Lloyd Evans

Flu takes over at PMQs

Flu takes over at PMQs
Text settings
Comments

A total cheat at PMQs today. It was a swine flu swindle. Only a week has passed since Labour’s manifesto-busting tax-hikes were announced in Darling’s bankruptcy budget and the MPs' expenses scandal is still pumping out clouds of noxious smoke and yet Cameron allowed himself to be persuaded that the pig-bug business equals a State of Emergency. If Cameron agreed to a truce today he was duped. Rather than hammering the prime minister he joined him in a stage-managed recital of announcements and statistics.  So what if a few million extra masks have been ordered? The health secretary should deal with that. People watch PMQs for a cage-fight that reveals the competing strengths of the parties. Instead we got a ritualised exchange of niceties and cucumber sandwiches. Still, the boring drivel yielded something of interest. Our fleet-footed government is preparing ‘a leaflet’ which will be delivered to every home in the land ‘by next Tuesday.’ Next Tuesday? That’s eight days after the threat emerged. It’d be quicker to send out the town crier. And couldn’t the public service broadcaster (the BBC, as it’s also known) do some public service broadcasting and save the public 17 million stamps?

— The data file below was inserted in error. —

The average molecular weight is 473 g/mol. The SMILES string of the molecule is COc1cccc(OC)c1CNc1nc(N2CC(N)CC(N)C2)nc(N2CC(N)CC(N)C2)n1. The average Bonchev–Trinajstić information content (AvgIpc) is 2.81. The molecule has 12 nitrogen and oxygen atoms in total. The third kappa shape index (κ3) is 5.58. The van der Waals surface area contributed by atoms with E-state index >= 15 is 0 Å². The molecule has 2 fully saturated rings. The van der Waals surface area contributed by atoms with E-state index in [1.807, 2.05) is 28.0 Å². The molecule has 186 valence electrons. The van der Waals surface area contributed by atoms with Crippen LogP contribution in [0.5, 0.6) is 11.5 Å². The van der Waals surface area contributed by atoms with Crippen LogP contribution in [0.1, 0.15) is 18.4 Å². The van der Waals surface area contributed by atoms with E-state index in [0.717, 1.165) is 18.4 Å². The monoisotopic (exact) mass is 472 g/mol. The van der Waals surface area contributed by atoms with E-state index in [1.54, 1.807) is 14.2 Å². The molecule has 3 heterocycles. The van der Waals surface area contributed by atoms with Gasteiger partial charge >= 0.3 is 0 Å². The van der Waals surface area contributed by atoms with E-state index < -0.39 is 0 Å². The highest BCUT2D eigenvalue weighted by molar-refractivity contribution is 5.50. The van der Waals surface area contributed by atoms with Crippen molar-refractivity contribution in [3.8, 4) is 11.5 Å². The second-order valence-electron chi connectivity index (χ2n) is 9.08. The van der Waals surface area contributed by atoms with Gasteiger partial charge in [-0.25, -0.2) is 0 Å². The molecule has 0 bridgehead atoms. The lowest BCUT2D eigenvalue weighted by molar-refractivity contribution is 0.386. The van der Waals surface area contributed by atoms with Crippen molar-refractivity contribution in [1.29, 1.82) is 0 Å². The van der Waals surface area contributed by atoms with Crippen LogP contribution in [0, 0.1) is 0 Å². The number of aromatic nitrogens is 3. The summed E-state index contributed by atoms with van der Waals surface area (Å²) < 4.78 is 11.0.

Cameron moved from the question of porkie plague to the issue which overshadowed parliamentary business today, the Gurkhas. He asked the PM to insert a clause in the upcoming immigration bill granting a right of settlement to war veterans. Brown refused. They clashed over the numbers of Gurkhas being admitted. A hundred, said Cameron. Brown suggested 4000 with 6000 dependents. But Cameron couldn’t profit much from this issue because, as he conceded, the LibDems have been making the running. Nick Clegg duly turned in his best performance since assuming the leadership of his party. He delivered an excellent soundbite, principled and pithy. ‘If someone is prepared to die for this country, surely they deserve to live here.’ When Brown replied by repeating his earlier figures, Clegg responded with measured fury.

What kind of answer is that? The answer of a man who knows he’s doing a shameful thing but hasn’t the guts to change it.

Now that fiscal probity’s back in vogue, why do we need a Labour government?